And if we look at it this way, it becomes less of a loss and a failure and more of a gain and a success, because now our minds are finally open, conscious and aware. Our compassion for ourselves reflects our compassion for others. We see clearly now how to measure our graciousness and love…we start with our own hearts.

We finally notice the difference between mindless living and mindful living.

Hopefully, living mindfully feels good to you and you continue striving to be open and aware, never looking for excuses outside of yourself. That’s living mindfully.

We now know how to love fully and receive love completely. Our standards for love have changed and evolved but not in an arrogant or egotistical way. Rather, we’ve learned that our standards of love and romance must match our self-love and WILL match our self-love.

If we really love ourselves, we’ll connect with others who have the capacity to truly love us, too.

If we don’t love and fully value our worth as people, we’ll likely embrace another sociopath who can’t love and fully value our worth, either.

The sociopath simply opened our eyes to our own self-deceptive patterns and mindless habits, which opened our eyes to the sociopath’s dark nature. With our minds open, we deeply and completely rejected the darkness, which pushed us toward acting less mindlessly and more mindfully moving forward.

Ironically and much to the sociopath’s dismay, the sociopath’s over-the-top need to control us ignited our desire to control ourselves and reach for the escape hatch.

And to continue being mindful in our everyday is to simply live in the moment and appreciating every inhale and exhale and be thankful for the inhales and exhales of those surrounding us.


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abuse, Cluster B disorders, domestic violence, Emotional Abuse, Family, Forgiveness, Friends, Health, Lessons, Love, Mental Health, mindfulness, Narcissist, Narcissistic Personality Disorder, Narcissistic Sociopath, NPD, Peace, Post Traumatic Stress Disorder, Psychopaths, PTSD, Rape, Recovery, Relationships, Self Improvement, Sociopaths, Spirituality, Zombies
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Join the conversation! 10 Comments

  1. Paula, thank you for this. Yes, I was on “auto-pilot” more often than not and “mindlessly” shrugged off the uneasiness, learned to navigate the “egg shell walking” instead of being mindful to what he was doing and how I was feeling. Never again.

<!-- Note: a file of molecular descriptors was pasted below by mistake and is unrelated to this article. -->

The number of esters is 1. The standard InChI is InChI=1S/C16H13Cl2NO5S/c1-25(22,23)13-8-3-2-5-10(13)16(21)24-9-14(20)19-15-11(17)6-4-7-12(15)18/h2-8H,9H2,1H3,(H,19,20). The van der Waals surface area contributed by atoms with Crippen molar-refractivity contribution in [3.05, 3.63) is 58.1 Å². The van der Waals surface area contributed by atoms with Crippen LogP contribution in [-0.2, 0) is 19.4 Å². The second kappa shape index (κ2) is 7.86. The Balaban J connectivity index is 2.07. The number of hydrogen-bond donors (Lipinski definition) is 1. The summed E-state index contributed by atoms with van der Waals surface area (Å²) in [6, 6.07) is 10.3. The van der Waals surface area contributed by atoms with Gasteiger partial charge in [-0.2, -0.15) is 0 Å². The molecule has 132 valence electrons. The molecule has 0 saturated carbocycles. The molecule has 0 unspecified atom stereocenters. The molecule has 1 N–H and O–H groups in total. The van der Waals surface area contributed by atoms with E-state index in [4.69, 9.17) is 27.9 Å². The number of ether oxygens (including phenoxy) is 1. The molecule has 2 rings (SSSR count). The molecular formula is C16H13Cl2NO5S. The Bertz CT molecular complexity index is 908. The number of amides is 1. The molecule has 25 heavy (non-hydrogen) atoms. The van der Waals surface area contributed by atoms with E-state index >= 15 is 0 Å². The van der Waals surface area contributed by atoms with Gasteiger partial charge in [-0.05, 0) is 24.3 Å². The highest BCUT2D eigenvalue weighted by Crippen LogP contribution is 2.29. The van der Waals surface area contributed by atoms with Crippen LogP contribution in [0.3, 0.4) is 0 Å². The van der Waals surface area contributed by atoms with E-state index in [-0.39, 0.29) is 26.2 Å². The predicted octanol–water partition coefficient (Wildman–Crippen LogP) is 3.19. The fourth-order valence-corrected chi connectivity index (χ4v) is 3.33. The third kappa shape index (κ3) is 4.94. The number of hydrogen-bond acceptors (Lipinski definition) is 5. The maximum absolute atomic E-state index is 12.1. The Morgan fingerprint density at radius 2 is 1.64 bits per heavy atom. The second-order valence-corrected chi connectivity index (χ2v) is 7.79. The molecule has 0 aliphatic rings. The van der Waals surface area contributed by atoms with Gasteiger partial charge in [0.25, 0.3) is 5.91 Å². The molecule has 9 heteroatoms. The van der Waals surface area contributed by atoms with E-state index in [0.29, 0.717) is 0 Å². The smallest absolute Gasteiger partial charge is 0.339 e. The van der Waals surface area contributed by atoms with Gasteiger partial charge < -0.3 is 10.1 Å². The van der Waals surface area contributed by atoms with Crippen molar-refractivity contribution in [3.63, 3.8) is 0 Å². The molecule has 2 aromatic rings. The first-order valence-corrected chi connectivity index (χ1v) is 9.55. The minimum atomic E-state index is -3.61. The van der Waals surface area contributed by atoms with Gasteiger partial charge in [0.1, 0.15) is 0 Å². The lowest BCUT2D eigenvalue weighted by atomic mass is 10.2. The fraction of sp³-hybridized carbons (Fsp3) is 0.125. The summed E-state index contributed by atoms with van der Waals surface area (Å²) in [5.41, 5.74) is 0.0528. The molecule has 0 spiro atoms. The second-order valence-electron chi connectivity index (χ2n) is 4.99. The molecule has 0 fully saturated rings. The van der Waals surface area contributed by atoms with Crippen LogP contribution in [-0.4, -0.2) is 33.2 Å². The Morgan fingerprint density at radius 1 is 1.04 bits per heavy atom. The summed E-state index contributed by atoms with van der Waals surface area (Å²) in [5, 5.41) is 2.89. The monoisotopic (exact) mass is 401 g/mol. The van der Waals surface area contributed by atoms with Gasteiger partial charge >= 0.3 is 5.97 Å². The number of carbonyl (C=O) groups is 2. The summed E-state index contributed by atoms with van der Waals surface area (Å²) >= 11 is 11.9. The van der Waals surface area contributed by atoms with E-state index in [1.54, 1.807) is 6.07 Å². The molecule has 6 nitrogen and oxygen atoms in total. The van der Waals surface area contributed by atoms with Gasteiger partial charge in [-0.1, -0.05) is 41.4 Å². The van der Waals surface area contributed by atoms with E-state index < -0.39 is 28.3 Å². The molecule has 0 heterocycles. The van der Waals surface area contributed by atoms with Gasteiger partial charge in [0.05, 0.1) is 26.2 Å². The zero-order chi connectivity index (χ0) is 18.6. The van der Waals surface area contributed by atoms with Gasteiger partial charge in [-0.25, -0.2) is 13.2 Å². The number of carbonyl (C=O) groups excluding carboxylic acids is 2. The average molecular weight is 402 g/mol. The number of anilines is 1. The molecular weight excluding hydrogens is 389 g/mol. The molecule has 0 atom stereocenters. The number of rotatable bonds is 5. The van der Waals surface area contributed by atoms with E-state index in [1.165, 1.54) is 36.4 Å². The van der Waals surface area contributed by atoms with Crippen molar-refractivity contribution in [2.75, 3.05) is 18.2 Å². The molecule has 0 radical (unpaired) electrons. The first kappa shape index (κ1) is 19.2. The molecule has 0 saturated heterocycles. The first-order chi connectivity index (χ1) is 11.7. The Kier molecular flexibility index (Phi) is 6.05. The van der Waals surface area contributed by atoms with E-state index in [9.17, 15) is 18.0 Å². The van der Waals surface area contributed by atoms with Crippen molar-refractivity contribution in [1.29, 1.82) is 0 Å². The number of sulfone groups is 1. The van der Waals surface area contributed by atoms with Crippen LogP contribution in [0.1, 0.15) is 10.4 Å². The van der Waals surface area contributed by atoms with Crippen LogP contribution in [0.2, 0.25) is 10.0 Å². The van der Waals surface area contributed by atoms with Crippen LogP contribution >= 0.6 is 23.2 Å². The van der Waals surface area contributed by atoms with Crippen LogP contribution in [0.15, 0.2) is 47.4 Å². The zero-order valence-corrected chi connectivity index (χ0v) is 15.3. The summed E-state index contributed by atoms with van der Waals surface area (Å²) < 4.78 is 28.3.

2. 1 and 2 really hit home Paula.


  3. “Walking on eggshells” is how I would describe my marriage. Although my ex-husband is not a narc he definitely sits on the narc spectrum and has narc qualities.


    • And any relationship like that isn’t healthy, regardless of the presence of a pathological person or not. Those insecurities create the toxic environment. But we’re so much better for having experienced it, don’t you think, Ivonne? 🙂 XOXO


  4. I don’t know how you continually are able to see with such clarity and articulate these truths so succinctly! Your message seems divine, and so appreciated!


    • I spent the weekend immersed in the yoga sutras, forced to think about relationships and revisit the root cause of some stuff. 🙂 XOXO


  5. You are so right- these relationships thrive on mindlessness. I love your point 2- that we believe if we love someone that they are functioning in a way to love us back. I wrote this recently-but I can’t think you enough for these posts. I feel as if your words are pulling me through a difficult situation right now. thank you!


    • I think we find a lot of inspiration from each other, consciously and subconsciously. I can’t deny being influenced by what I read and experience. This was a teacher-training weekend. We were reading the Yoga Sutras. Things were clarified in some ways. Other ways, I’m still foggy. 🙂 XOXO